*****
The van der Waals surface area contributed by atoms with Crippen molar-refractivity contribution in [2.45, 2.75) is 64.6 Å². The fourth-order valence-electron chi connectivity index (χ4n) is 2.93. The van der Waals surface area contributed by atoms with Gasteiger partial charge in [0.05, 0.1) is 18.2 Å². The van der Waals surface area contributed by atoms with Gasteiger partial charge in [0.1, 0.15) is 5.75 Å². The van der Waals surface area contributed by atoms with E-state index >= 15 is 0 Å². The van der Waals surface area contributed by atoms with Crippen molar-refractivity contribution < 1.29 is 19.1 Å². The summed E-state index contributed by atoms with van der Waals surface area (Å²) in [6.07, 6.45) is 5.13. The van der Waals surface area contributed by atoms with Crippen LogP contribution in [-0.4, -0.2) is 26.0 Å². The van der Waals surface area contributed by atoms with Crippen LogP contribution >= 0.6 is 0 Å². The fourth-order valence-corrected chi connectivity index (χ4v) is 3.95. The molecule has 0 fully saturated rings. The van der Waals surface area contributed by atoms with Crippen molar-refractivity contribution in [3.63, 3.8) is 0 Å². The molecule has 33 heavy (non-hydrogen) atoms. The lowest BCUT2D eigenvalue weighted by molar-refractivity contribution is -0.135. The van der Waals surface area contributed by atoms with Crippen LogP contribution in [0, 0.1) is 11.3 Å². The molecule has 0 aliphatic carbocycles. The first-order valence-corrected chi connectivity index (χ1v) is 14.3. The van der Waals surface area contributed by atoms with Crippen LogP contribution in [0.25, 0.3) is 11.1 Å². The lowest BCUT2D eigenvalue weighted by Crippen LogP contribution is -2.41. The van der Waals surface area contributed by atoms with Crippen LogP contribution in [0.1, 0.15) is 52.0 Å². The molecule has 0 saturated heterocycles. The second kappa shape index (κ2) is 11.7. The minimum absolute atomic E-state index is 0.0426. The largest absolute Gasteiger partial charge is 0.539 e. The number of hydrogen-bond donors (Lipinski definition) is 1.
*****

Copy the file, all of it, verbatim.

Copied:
The van der Waals surface area contributed by atoms with Crippen molar-refractivity contribution in [2.45, 2.75) is 64.6 Å². The fourth-order valence-electron chi connectivity index (χ4n) is 2.93. The van der Waals surface area contributed by atoms with Gasteiger partial charge in [0.05, 0.1) is 18.2 Å². The van der Waals surface area contributed by atoms with Gasteiger partial charge in [0.1, 0.15) is 5.75 Å². The van der Waals surface area contributed by atoms with E-state index >= 15 is 0 Å². The van der Waals surface area contributed by atoms with Crippen molar-refractivity contribution < 1.29 is 19.1 Å². The summed E-state index contributed by atoms with van der Waals surface area (Å²) in [6.07, 6.45) is 5.13. The van der Waals surface area contributed by atoms with Crippen LogP contribution in [-0.4, -0.2) is 26.0 Å². The van der Waals surface area contributed by atoms with Crippen LogP contribution >= 0.6 is 0 Å². The fourth-order valence-corrected chi connectivity index (χ4v) is 3.95. The molecule has 0 fully saturated rings. The van der Waals surface area contributed by atoms with Crippen molar-refractivity contribution in [3.63, 3.8) is 0 Å². The molecule has 33 heavy (non-hydrogen) atoms. The lowest BCUT2D eigenvalue weighted by molar-refractivity contribution is -0.135. The van der Waals surface area contributed by atoms with Crippen LogP contribution in [0, 0.1) is 11.3 Å². The molecule has 0 aliphatic carbocycles. The first-order valence-corrected chi connectivity index (χ1v) is 14.3. The van der Waals surface area contributed by atoms with Crippen LogP contribution in [0.25, 0.3) is 11.1 Å². The lowest BCUT2D eigenvalue weighted by Crippen LogP contribution is -2.41. The van der Waals surface area contributed by atoms with Crippen LogP contribution in [0.1, 0.15) is 52.0 Å². The molecule has 0 saturated heterocycles. The second kappa shape index (κ2) is 11.7. The minimum absolute atomic E-state index is 0.0426. The largest absolute Gasteiger partial charge is 0.539 e. The number of hydrogen-bond donors (Lipinski definition) is 1.